The second largest whale in the world slows the build-up of CO2 in the sea

From EurekAlert!

Public Release: 19-Dec-2018

The second largest whale in the world slows the build-up of CO2 in the sea

The rise in the population of these animals off the coast of Catalonia has been studied in a research project led by the EDMAKTUB Association, in which the University of Extremadura is a participant

University of Extremadura

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This team of experts has been able to observe how the fin whale or common rorqual (Balaenoptera physalus), the largest cetacean in the world after the blue whale, has increased its population on the Catalonian coast over recent years. Credit EDMAKTUB Association

Climate change has also brought important transformations to the animal world. This has been made clear by studies carried out since 2011 by the EDMAKTUB Association (an NGO), on which the UEx professor Daniel Patón has collaborated.

This team of experts has been able to observe how the fin whale or common rorqual (Balaenoptera physalus), the largest cetacean in the world after the blue whale, has increased its population on the Catalonian coast over recent years.

Indeed, according to the annual sightings report compiled by EDMAKTUB, in 2017 alone over 300 whales were spotted, if we add together those recorded by the scientific team (102 animals) and the notifications by the network of fishermen and mariners collaborating in the project (a total of 155 reports with over 200 whales observed). This increase is principally because they have found in these waters a major concentration of food. Further, by using drones it has been possible to see how they filter-feed, swallowing the mass of copepods and expelling the water like a colander or sieve.

In fact, and from the perspective of a scientist, Professor Daniel Patón, of the Department of Plant Biology, Ecology and Earth Sciences at the UEx, explains that the rise in temperature and radiation is making the levels of chlorophyll in the seas go up.

“This, combined with the nutrients brought by the rivers and agricultural phosphates, is prompting an increase in the phytoplankton, and therefore of the zooplankton (krill and marine copepods), which is the principal source of food of this cetacean and is what makes them concentrate in these zones”, according to Patón.

Specifically, the conclusions point to this increase in zooplankton as the cause of the rise in the whale populations, and these “are the great carbon sinks of the seas”. In other words, according to this UEx professor, the whales are helping us to reverse the damage of global warming.

UEx contribution

For this marine biology investigation, the major contribution of the University of Extremadura has been the development of a geographical information system using a large neural network. “This is a computer model which allows the different variables which we have seen exert an influence, such as the chlorophyll, temperature, salinity and bathymetry, to be collated. These data let us understand and learn why one of the largest animals on the planet behaves in a specific way”. Bringing all these variables together, it is possible to discover the whale behaviour and plot maps of the western Mediterranean. For this project, the researchers have used open-source software tools (R and QGIS) running in Linux environments.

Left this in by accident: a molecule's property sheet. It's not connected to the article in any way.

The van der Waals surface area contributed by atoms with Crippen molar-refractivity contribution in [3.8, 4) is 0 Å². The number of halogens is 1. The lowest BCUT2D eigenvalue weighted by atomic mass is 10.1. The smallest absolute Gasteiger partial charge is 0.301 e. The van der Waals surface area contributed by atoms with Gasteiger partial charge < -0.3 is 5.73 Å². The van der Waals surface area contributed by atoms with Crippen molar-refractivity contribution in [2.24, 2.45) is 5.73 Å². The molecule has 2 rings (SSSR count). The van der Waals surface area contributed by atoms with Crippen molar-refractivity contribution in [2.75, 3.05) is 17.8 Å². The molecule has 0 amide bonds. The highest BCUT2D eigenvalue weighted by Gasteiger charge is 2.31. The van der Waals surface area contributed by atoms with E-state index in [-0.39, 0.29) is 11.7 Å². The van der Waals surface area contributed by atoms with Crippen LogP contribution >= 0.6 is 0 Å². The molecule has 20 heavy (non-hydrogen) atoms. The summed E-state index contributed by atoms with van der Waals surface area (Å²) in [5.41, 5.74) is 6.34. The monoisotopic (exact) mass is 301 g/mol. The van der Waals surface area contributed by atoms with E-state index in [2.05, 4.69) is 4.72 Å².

###

Reference:

Eduard Degollada, Beatriu Tort, Natalia Amigó, Cristina Martín, Daniel Patón. “A GIS Variability Model of Distribution of Fin Whales (Balaenoptera physalus L.) in Catalonian Coasts (NE Spain)”. (2019) Cetaceans: Evolution, Behavior and Conservation. Nova Science Publishers, NY, USA. ISBN: 978-1-53614-998-2

 

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MarkW
December 30, 2018 6:08 pm

That more CO2 will make phyto plankton more numerous was only doubted by those who take it as a religious principle that CO2 can never do anything good.

Reply to  MarkW
December 31, 2018 2:53 am

the whales only serve the phytoplankton by nourishing them with CO2 rich poop! It’s the plankton that are running the show…stepping up to control the atmosphere and keep this place on an even keel.BTW what are the whales doing with all the plastic the must also be swallowing….is it getting stuck in their “selves”?

Bob boder
Reply to  MarkW
December 31, 2018 4:43 am

Mark W

Wrong as usual, i am sure whales fart as well, at least i think so, that must surely add to the problem, if the plankton die and fall to the bottom that would be sequestration, but eating them and turning them into whale farts would have the opposite effect. i think we need a study done.

Sarc off now.

Latitude
Reply to  MarkW
December 31, 2018 6:46 am

more CO2…more plankton….more whales

MarkW
Reply to  Latitude
December 31, 2018 8:01 am

couple more steps, but that’s the gist of it.

R Shearer
December 30, 2018 6:13 pm

More food, an environment that is more favorable to increasing plant and animal life. Something must be done to reverse this damage.

J Mac
December 30, 2018 6:18 pm

Who knew??? Filter feeders sieve out CO2!
Everyone remain clam – the bivalves, corals, and fin whales have Climate Change under control!

Reply to  J Mac
December 30, 2018 10:20 pm

Everyone remain clam – beauty!

colin smith
Reply to  ALLAN MACRAE
December 31, 2018 9:35 am

Thanks Allan, I read what I was expecting to see not the gag that was actually there.